15. Adjective. (context: arts) Free from representational qualities. ¹
16. Adjective. (context: music) Absolute. ¹
17. Adjective. (context: dance) Lacking a story. ¹
18. Adjective. (context: logic) General (as opposed to particular). ¹
19. Adjective. (context: computing) Of a class in object-oriented programming, being a partial basis for subclasses rather than a complete template for objects. ¹
20. Verb. (context: transitive) To separate; to remove; to take away; withdraw. ¹
21. Verb. (context: transitive) To consider abstractly; to contemplate separately or by itself. ¹
22. Verb. (context: transitive) To summarize; to abridge; to epitomize. ¹
23. Verb. (context: transitive) To draw off (interest or attention). ¹
24. Verb. (context: transitive euphemistic) To steal; to take away; to remove without permission. ¹
25. Verb. (context: transitive arts) To create artistic abstractions of. ¹
26. Verb. (context: transitive obsolete) To extract by means of distillation. ¹
27. Verb. (context: intransitive rare) To perform the process of abstraction. ¹
28. Verb. (context: intransitive fine arts) To create abstractions. ¹
29. Verb. (context: intransitive) To withdraw oneself; to retire. ¹
30. Verb. (context: intransitive computing) To produce an abstraction, usually by refactoring existing code. Generally used with "out". ¹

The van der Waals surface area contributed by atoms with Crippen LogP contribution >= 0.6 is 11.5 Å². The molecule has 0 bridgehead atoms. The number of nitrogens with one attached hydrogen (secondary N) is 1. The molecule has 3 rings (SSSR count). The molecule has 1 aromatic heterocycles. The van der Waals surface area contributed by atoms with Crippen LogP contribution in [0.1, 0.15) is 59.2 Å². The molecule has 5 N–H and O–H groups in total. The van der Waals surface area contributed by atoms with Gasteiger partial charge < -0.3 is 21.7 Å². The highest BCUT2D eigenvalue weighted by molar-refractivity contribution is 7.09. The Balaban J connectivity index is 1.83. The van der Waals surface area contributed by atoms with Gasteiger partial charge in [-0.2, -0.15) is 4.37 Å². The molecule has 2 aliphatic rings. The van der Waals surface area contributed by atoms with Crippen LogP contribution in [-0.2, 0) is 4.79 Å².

¹ Source: wiktionary.com
Definition of Abstract
1. difficult to understand [adj -STRACTER, -STRACTEST] / to take away [v -ED, -ING, -S]
Medical Definition of Abstract
1. Withdraw; separate. "The more abstract . . . We are from the body." (Norris)
2. Considered apart from any application to a particular object; separated from matter; exiting in the mind only; as, abstract truth, abstract numbers. Hence: ideal; abstruse; difficult.
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Lexicographical Neighbors of Abstract
Literary usage of Abstract
Below you will find example usage of this term as found in modern and/or classical literature:
1. Publications by English Dialect Society (1878)
"Septembers abstract. [Other short remembrances for September. ... Marches abstract [and at the ende therof, the names of the ..."
2. An Essay Concerning Human Understanding by John Locke (1894)
"The mind, as has been shown, has a power to abstract its ideas, abstract and so ... Now each abstract idea one of being distinct, so that of any two the one ..."
3. The American Journal of Psychology by Granville Stanley Hall, Edward Bradford Titchener (1908)
"Without abstract terms generalization can reach but a low level ; and at its higher ... A step beyond the ordinary comprehension and correct use of abstract ..."
4. A Treatise of Human Nature: Being an Attempt to Introduce the Experimental by David ( Hume (1890)
"Of abstract Ideas. A very material question has been started concerning abstract or general ideas, whether they be general or particular in ..."
5. How We Think by John Dewey (1910)
"Few who read and hear it gain a and abstract clear conception of the starting-point, the concrete; of the nature of the goal, the abstract; and of the exact ..."
6. Notes and Queries by Martim de Albuquerque (1873)
"In all these cases abstract ideas are expressed by pictures addressed to the ... The mere substitution of a concrete or phrase for an abstract one :— IHs ..."